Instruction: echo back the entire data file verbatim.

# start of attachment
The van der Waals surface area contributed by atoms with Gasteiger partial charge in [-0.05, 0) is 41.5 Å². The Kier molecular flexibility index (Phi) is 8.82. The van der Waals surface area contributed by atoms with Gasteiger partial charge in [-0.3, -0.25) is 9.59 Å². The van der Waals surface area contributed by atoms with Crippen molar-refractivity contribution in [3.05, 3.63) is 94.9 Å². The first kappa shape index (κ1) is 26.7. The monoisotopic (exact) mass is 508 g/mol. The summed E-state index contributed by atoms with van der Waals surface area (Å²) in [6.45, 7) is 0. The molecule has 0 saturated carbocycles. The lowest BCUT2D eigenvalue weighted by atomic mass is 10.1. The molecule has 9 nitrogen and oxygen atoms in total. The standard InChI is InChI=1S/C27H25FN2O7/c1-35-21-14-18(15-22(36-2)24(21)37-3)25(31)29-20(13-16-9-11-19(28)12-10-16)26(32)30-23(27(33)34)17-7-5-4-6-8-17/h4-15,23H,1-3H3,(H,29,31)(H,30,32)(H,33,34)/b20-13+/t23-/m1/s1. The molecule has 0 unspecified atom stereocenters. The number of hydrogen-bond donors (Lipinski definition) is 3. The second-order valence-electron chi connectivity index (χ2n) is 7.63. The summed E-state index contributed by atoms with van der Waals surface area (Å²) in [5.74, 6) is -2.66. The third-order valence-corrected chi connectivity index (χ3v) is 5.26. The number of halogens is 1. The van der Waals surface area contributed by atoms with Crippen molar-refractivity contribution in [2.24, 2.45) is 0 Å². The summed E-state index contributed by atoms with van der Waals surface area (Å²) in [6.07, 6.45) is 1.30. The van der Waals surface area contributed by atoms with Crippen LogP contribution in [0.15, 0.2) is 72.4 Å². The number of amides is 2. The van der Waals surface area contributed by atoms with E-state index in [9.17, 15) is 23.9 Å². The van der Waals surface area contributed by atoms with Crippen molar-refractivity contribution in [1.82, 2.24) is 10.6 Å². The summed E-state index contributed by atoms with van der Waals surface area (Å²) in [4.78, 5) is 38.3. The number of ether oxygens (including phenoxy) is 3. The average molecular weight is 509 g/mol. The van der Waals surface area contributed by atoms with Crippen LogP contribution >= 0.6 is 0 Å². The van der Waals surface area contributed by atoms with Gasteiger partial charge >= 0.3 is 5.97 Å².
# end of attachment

The van der Waals surface area contributed by atoms with Gasteiger partial charge in [-0.05, 0) is 41.5 Å². The Kier molecular flexibility index (Phi) is 8.82. The van der Waals surface area contributed by atoms with Gasteiger partial charge in [-0.3, -0.25) is 9.59 Å². The van der Waals surface area contributed by atoms with Crippen molar-refractivity contribution in [3.05, 3.63) is 94.9 Å². The first kappa shape index (κ1) is 26.7. The monoisotopic (exact) mass is 508 g/mol. The summed E-state index contributed by atoms with van der Waals surface area (Å²) in [6.45, 7) is 0. The molecule has 0 saturated carbocycles. The lowest BCUT2D eigenvalue weighted by atomic mass is 10.1. The molecule has 9 nitrogen and oxygen atoms in total. The standard InChI is InChI=1S/C27H25FN2O7/c1-35-21-14-18(15-22(36-2)24(21)37-3)25(31)29-20(13-16-9-11-19(28)12-10-16)26(32)30-23(27(33)34)17-7-5-4-6-8-17/h4-15,23H,1-3H3,(H,29,31)(H,30,32)(H,33,34)/b20-13+/t23-/m1/s1. The molecule has 0 unspecified atom stereocenters. The number of hydrogen-bond donors (Lipinski definition) is 3. The second-order valence-electron chi connectivity index (χ2n) is 7.63. The summed E-state index contributed by atoms with van der Waals surface area (Å²) in [5.74, 6) is -2.66. The third-order valence-corrected chi connectivity index (χ3v) is 5.26. The number of halogens is 1. The van der Waals surface area contributed by atoms with Crippen molar-refractivity contribution in [2.24, 2.45) is 0 Å². The summed E-state index contributed by atoms with van der Waals surface area (Å²) in [6.07, 6.45) is 1.30. The van der Waals surface area contributed by atoms with Crippen LogP contribution in [0.15, 0.2) is 72.4 Å². The number of amides is 2. The van der Waals surface area contributed by atoms with E-state index in [9.17, 15) is 23.9 Å². The van der Waals surface area contributed by atoms with Crippen molar-refractivity contribution in [1.82, 2.24) is 10.6 Å². The summed E-state index contributed by atoms with van der Waals surface area (Å²) in [4.78, 5) is 38.3. The number of ether oxygens (including phenoxy) is 3. The average molecular weight is 509 g/mol. The van der Waals surface area contributed by atoms with Crippen LogP contribution >= 0.6 is 0 Å². The van der Waals surface area contributed by atoms with Gasteiger partial charge >= 0.3 is 5.97 Å².